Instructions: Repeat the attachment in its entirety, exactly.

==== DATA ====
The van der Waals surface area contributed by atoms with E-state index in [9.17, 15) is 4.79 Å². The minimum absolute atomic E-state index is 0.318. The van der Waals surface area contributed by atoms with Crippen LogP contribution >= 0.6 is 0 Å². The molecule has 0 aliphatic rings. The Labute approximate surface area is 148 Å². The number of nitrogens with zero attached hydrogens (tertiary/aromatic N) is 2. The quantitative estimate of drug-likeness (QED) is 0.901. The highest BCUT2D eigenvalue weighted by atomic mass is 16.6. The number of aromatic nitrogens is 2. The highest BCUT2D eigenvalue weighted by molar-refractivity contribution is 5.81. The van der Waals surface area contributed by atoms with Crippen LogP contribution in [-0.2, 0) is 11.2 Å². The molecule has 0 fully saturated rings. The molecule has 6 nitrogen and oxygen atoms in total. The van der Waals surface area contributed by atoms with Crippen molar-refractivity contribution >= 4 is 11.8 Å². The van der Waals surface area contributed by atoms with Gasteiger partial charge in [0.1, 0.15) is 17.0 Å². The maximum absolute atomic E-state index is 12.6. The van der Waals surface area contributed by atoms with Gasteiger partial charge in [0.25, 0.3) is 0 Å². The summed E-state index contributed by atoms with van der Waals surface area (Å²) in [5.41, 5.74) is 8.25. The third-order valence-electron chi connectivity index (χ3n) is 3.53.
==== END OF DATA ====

The van der Waals surface area contributed by atoms with E-state index in [9.17, 15) is 4.79 Å². The minimum absolute atomic E-state index is 0.318. The van der Waals surface area contributed by atoms with Crippen LogP contribution >= 0.6 is 0 Å². The molecule has 0 aliphatic rings. The Labute approximate surface area is 148 Å². The number of nitrogens with zero attached hydrogens (tertiary/aromatic N) is 2. The quantitative estimate of drug-likeness (QED) is 0.901. The highest BCUT2D eigenvalue weighted by atomic mass is 16.6. The number of aromatic nitrogens is 2. The highest BCUT2D eigenvalue weighted by molar-refractivity contribution is 5.81. The van der Waals surface area contributed by atoms with Crippen LogP contribution in [-0.2, 0) is 11.2 Å². The molecule has 0 fully saturated rings. The molecule has 6 nitrogen and oxygen atoms in total. The van der Waals surface area contributed by atoms with Crippen molar-refractivity contribution >= 4 is 11.8 Å². The van der Waals surface area contributed by atoms with Gasteiger partial charge in [0.1, 0.15) is 17.0 Å². The maximum absolute atomic E-state index is 12.6. The van der Waals surface area contributed by atoms with Gasteiger partial charge in [0.25, 0.3) is 0 Å². The summed E-state index contributed by atoms with van der Waals surface area (Å²) in [5.41, 5.74) is 8.25. The third-order valence-electron chi connectivity index (χ3n) is 3.53.